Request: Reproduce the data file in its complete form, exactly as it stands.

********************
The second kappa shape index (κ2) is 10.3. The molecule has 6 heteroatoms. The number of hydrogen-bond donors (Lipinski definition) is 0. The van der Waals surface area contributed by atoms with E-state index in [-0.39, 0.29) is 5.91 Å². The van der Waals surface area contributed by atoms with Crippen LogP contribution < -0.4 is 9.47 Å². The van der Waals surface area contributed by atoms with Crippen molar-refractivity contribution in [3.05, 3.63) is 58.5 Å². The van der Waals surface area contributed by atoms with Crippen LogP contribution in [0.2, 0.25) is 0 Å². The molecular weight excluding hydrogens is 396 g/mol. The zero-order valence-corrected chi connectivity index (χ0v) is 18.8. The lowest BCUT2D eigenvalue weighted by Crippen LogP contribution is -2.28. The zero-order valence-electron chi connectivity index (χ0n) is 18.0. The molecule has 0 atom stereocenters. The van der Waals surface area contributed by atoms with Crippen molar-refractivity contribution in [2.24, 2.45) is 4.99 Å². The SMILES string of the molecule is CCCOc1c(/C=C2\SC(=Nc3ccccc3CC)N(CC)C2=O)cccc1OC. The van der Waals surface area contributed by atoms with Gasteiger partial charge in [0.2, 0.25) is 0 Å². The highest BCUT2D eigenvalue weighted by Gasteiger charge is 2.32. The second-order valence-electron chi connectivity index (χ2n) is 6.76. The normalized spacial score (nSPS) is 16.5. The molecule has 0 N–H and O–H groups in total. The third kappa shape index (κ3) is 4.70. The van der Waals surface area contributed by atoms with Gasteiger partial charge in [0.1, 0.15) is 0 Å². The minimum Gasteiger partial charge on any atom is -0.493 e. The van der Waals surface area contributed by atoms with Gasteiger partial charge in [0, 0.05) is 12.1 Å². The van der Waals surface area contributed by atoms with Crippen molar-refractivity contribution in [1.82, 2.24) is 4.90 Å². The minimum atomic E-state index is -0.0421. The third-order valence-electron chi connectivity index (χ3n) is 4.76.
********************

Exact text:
The second kappa shape index (κ2) is 10.3. The molecule has 6 heteroatoms. The number of hydrogen-bond donors (Lipinski definition) is 0. The van der Waals surface area contributed by atoms with E-state index in [-0.39, 0.29) is 5.91 Å². The van der Waals surface area contributed by atoms with Crippen LogP contribution < -0.4 is 9.47 Å². The van der Waals surface area contributed by atoms with Crippen molar-refractivity contribution in [3.05, 3.63) is 58.5 Å². The van der Waals surface area contributed by atoms with Crippen LogP contribution in [0.2, 0.25) is 0 Å². The molecular weight excluding hydrogens is 396 g/mol. The zero-order valence-corrected chi connectivity index (χ0v) is 18.8. The lowest BCUT2D eigenvalue weighted by Crippen LogP contribution is -2.28. The zero-order valence-electron chi connectivity index (χ0n) is 18.0. The molecule has 0 atom stereocenters. The van der Waals surface area contributed by atoms with Crippen molar-refractivity contribution in [2.24, 2.45) is 4.99 Å². The SMILES string of the molecule is CCCOc1c(/C=C2\SC(=Nc3ccccc3CC)N(CC)C2=O)cccc1OC. The van der Waals surface area contributed by atoms with Gasteiger partial charge in [0.2, 0.25) is 0 Å². The highest BCUT2D eigenvalue weighted by Gasteiger charge is 2.32. The second-order valence-electron chi connectivity index (χ2n) is 6.76. The normalized spacial score (nSPS) is 16.5. The molecule has 0 N–H and O–H groups in total. The third kappa shape index (κ3) is 4.70. The van der Waals surface area contributed by atoms with Gasteiger partial charge in [0.1, 0.15) is 0 Å². The minimum Gasteiger partial charge on any atom is -0.493 e. The van der Waals surface area contributed by atoms with Gasteiger partial charge in [0, 0.05) is 12.1 Å². The van der Waals surface area contributed by atoms with Crippen molar-refractivity contribution in [1.82, 2.24) is 4.90 Å². The minimum atomic E-state index is -0.0421. The third-order valence-electron chi connectivity index (χ3n) is 4.76.